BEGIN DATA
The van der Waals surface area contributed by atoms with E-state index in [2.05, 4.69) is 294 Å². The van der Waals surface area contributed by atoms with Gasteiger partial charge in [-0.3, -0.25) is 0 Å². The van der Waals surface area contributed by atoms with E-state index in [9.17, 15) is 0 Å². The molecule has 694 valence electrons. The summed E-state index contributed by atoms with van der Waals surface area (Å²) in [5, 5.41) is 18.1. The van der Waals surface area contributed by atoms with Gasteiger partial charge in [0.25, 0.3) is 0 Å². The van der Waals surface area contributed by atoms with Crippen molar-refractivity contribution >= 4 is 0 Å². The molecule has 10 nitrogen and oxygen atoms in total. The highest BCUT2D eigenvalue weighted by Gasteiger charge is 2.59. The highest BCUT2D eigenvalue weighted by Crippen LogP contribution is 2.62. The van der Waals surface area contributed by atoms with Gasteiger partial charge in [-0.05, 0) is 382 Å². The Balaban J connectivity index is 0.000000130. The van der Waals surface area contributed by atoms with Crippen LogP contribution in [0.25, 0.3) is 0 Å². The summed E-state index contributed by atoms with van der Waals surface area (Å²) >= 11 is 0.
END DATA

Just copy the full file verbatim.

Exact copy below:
The van der Waals surface area contributed by atoms with E-state index in [2.05, 4.69) is 294 Å². The van der Waals surface area contributed by atoms with Gasteiger partial charge in [-0.3, -0.25) is 0 Å². The van der Waals surface area contributed by atoms with E-state index in [9.17, 15) is 0 Å². The molecule has 694 valence electrons. The summed E-state index contributed by atoms with van der Waals surface area (Å²) in [5, 5.41) is 18.1. The van der Waals surface area contributed by atoms with Gasteiger partial charge in [0.25, 0.3) is 0 Å². The van der Waals surface area contributed by atoms with Crippen molar-refractivity contribution >= 4 is 0 Å². The molecule has 10 nitrogen and oxygen atoms in total. The highest BCUT2D eigenvalue weighted by Gasteiger charge is 2.59. The highest BCUT2D eigenvalue weighted by Crippen LogP contribution is 2.62. The van der Waals surface area contributed by atoms with Gasteiger partial charge in [-0.05, 0) is 382 Å². The Balaban J connectivity index is 0.000000130. The van der Waals surface area contributed by atoms with Crippen LogP contribution in [0.25, 0.3) is 0 Å². The summed E-state index contributed by atoms with van der Waals surface area (Å²) >= 11 is 0.